Kinderforest Survives a Rainy Day

Environmental Educator Jane Litwiller and four children from Wolf Lake Elementary prepare to return outdoors after a rainy morning in the woods.

“We are trying to bring a new deliberateness to which programs we are running when and for whom,” says Marcos Stoltzfus, director of Merry Lea’s Environmental Education Outreach Team (EEO). “We’re asking ‘Who really is our audience?’ and ‘How do we most effectively impact them?’”

One EEO consensus is that enabling children to build ongoing relationships with the natural world is a priority. While one-time, half-day programs will always be part of Merry Lea’s menu, multiple exposures have more potential to change lives and create environmental advocates.

Two programs that Merry Lea provides for its closest school, Wolf Lake Elementary, are examples. Children at Wolf Lake have the option of signing up for PROWL, an after school nature club that meets at Merry Lea. A child who attended every session offered would visit Merry Lea 15 to 20 times a year. Meanwhile, through Wolf Lake’s Kinderforest program, kindergarteners spend a day a month at Merry Lea, rain or shine.

The Kinderforest crew survived its first rainy day in November. Fortunately, a local business had provided matching frog togs for all of the children, so they were outfitted with raincoats, rain pants and boots. The wet, chilly day was harder for the adults than the kids!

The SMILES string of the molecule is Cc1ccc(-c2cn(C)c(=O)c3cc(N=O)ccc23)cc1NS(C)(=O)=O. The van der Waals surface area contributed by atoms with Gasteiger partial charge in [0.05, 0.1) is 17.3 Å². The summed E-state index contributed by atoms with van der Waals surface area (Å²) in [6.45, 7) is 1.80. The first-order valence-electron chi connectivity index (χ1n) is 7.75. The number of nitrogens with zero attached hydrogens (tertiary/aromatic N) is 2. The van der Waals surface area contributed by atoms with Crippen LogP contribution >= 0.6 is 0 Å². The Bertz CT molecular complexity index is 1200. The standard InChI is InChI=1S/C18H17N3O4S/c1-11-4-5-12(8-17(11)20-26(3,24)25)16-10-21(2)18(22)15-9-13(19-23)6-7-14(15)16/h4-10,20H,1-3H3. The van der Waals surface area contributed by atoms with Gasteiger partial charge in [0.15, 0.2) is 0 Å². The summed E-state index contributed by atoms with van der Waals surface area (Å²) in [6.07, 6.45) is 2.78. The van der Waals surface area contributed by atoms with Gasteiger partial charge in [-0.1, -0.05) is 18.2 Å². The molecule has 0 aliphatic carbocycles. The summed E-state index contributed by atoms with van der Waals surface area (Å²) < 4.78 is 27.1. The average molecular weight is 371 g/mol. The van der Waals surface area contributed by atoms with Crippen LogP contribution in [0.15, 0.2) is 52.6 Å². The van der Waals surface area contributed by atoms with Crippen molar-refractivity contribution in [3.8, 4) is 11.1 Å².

One regular Kinderforest ritual is spending time at a “sit spot.” Each child chose a spot in the woods that he or she returns to each visit. On their latest visit, the children managed over ten minutes of listening, looking and observing changes in the natural world around them.

Other activities are chosen to reinforce educational goals. Recently, the children were asked to find colors and shapes in the woods. They also did a counting exercise that involved stringing leaves.

Sometime in the future, it will be interesting to hear these five-year-olds reflect on their Kinderforest experience as adults. Will they continue to spend more time outdoors than their peers? Will they invest in causes that protect nature? Does a bond with creation result in healthier, happier human beings? We hope so. We think we know.